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Why a Facebook subsidiary wants to build observatories on Mt. Wilson to house space lasers

Radio Transmitters stand atop Mount Wilson
Radio Transmitters stand atop Mount Wilson
Kevork Djansezian/Getty Images

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Historic Mt. Wilson is home to a number of transmitter and satellite arrays used for scientific research and communications, including KPCC’s main transmitter.

And soon, it could also house one of Facebook’s research endeavors: space lasers.

Don’t worry, this isn’t a space laser like Darth Vader used to destroy the planet Alderaan. These space lasers could be a revolutionary innovation that changes the way we transmit data on a large scale. The engineering publication IEEE obtained construction permits from the County of Los Angeles for a company called PointView Tech, which IEEE reported last year was a subsidiary of Facebook, to build two detached observatories on Mt. Wilson that could be for a laser communications system. Lasers can handle much higher data rates than the radio transmitters we currently use, they’re more secure and regulatory approval wouldn’t be required because lasers can’t interfere with another frequency like radio waves can.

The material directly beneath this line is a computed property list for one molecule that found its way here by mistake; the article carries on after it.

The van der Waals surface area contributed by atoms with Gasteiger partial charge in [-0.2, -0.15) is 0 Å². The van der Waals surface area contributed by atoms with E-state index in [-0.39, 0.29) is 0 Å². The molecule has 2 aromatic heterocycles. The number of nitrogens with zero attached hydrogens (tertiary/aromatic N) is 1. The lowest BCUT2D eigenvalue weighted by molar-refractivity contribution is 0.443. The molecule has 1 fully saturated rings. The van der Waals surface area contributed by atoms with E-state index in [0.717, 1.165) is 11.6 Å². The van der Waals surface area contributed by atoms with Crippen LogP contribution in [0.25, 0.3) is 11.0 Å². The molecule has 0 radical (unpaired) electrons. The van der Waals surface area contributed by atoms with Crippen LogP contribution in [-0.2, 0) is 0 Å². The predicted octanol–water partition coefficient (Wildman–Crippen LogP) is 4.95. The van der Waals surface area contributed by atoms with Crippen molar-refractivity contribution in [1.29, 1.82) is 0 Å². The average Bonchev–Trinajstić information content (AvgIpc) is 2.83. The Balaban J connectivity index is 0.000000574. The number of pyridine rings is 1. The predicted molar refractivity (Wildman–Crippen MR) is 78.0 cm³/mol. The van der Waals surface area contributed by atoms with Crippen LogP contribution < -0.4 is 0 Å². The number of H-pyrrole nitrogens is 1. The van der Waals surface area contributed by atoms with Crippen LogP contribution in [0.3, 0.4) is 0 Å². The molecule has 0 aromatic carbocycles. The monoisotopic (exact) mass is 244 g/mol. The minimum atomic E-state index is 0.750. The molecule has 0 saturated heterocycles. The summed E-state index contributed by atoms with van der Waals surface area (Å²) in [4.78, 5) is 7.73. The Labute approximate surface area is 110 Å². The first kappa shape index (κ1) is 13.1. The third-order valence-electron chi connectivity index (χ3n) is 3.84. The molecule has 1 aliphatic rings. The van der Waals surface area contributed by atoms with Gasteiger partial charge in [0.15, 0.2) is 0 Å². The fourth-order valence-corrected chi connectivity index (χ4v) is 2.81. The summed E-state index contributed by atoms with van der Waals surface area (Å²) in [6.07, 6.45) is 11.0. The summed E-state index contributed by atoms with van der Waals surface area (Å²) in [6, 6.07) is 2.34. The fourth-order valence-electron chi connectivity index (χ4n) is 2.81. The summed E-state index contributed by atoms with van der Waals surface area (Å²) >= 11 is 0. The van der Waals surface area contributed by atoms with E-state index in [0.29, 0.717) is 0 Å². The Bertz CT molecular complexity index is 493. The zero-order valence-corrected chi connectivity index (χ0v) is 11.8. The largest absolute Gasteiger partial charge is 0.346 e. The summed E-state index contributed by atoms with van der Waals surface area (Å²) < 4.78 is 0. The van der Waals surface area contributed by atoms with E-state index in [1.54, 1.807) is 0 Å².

We talk to science and tech writer Mark Harris, who broke the story for IEEE, about his reporting on Facebook’s research into space lasers and how close we are to seeing this kind of technology deployed on a large scale.


Mark Harris, science and tech writer for various publications including the Institute of Electrical and Electronics Engineers (IEEE), The Economist, WIRED, The Guardian, MIT Tech Review and more; his latest piece for IEEE is “Facebook’s Plans for Space Lasers Revealed”; he tweets @meharris